Hubert Cormier

By Hubert Cormier

February 14, 2017


Chocolate, Friend or Foe?

Article revised on 27 March 2018

Chocolate is one of the most decadent treats out there. It’s loved both for its taste and the comfort it provides. It comes in several varieties including white, blonde, dark and milk chocolate. People all over the world indulge in chocolate, but can this particular pleasure of life be enjoyed guilt-free? Maybe! Let’s take a closer look at the benefits of eating chocolate.

Chocolate at the office, yes or no?

The link between chocolate and cognitive health has not been studied much to date. But recently, a team of researchers decided to look into the matter.[1] Through a series of neurological tests, they noticed significant improvement in memory performance when chocolate was consumed more frequently.

It’s true! And it’s partly due to the flavonoids contained in the cocoa. Even though this study is promising, the results are preliminary and more long-term studies are required to determine the optimal quantity of chocolate to consume to maximize its benefits.

For the moment, enjoy in moderation and treat yourself to one small, 10-gram square of dark chocolate a day. Ideally, look for chocolate that contains 50% or more cocoa.

Chocolate and mood 

One particular study looked into the link between chocolate and our mood.[2] The concept of conscious eating, also known as intuitive eating, was integrated into the study. With this approach, you’re more attuned to your body’s hunger cues, know when you’re full and how to perfectly savour every bite. Your environment and emotions play an important role in creating a healthy and balanced relationship with food.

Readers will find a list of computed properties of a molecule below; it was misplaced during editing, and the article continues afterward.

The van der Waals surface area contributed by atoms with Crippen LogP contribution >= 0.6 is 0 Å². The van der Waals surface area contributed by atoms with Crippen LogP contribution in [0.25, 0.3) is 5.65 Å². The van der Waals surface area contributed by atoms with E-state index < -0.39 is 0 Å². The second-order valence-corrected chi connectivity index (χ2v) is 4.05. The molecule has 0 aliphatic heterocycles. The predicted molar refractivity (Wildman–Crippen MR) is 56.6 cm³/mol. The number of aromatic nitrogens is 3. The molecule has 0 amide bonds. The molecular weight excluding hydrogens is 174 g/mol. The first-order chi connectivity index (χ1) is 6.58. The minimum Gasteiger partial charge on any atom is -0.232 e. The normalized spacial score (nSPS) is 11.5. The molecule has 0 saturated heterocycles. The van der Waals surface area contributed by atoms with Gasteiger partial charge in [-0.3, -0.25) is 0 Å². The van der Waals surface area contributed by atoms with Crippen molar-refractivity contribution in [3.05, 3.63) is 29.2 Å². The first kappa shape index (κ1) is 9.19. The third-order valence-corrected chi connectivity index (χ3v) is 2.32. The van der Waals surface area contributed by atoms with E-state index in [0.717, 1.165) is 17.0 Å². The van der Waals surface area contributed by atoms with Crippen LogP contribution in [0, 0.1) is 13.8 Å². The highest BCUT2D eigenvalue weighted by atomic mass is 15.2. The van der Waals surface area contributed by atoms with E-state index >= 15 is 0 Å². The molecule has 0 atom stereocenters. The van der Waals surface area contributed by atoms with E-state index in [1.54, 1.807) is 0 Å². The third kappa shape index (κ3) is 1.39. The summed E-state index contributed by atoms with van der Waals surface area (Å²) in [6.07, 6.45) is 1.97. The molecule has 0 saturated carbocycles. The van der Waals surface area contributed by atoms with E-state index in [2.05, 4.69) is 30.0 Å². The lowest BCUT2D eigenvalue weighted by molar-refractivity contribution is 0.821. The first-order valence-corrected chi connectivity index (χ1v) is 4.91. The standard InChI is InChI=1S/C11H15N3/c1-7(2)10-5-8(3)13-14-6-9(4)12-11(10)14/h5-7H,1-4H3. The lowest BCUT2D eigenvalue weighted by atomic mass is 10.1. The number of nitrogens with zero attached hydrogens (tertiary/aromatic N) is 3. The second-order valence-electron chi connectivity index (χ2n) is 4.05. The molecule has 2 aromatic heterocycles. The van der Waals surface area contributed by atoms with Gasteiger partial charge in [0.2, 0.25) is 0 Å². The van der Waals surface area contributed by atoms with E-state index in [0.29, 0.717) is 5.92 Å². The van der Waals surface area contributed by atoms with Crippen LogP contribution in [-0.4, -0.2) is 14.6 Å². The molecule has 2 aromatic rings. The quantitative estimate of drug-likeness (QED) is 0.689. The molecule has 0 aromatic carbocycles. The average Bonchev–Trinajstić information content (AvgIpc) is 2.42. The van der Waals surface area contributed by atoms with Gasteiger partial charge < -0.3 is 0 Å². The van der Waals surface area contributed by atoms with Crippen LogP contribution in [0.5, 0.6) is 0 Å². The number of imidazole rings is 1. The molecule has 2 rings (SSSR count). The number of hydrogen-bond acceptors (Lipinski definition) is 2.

For the study, one group of participants was given chocolate to eat, and another was given crackers. Researchers observed that the consumption of chocolate had a positive effect on mood. Furthermore, this positive effect on mood was more increased when chocolate was eaten mindfully. Conversely, the study was not as conclusive with participants who ate crackers, whether in a mindful or non-mindful way. In short, these results confirm that we must pay as much attention to the choice of foods we eat as the context in which they are eaten.

Expand your horizons and go on a journey to discover the endless variety of food that is available to you on the market. Did you know that Quebec chocolate makers provide top quality products? If you’re not crazy about dark chocolate because of the strong taste, you can opt for chocolates with a lower cocoa content. The taste is milder and your taste buds can adjust to it gradually, so that you will in time be able to go from chocolate that contains 50% to 70% cocoa to 85% to 90% cocoa.

In conclusion, a small piece of chocolate after lunch can be beneficial to your performance at work. However, eating too much chocolate means consuming too many calories and as a result, putting on excess weight. Remember that moderation is always in good taste!

Now all that’s left to do is stash a chocolate bar in your desk drawer (and share with your colleagues!). But don’t waste time on the chocolate bars you find in convenience stores or by the cash register at the supermarket. Chocolate is a bit like wine: You must look for quality, savour it and sometimes pay a little more for it. You’ll appreciate the difference!

[1] Georgina E. Crichton, Merrill F. Elis, Ala’a Alkerwi. Chocolate consumption is associated with better cognitive function: The Maine-Syracuse Longitudinal Study,” Appetite 100 (2016) 126-132.

[2] Brian P. Meier, Sabrina W. Noll, Oluwatobi J. Molokwu. “The sweet life: The effect of mindful chocolate consumption on mood,” Appetite 108 (2017) 21-27.

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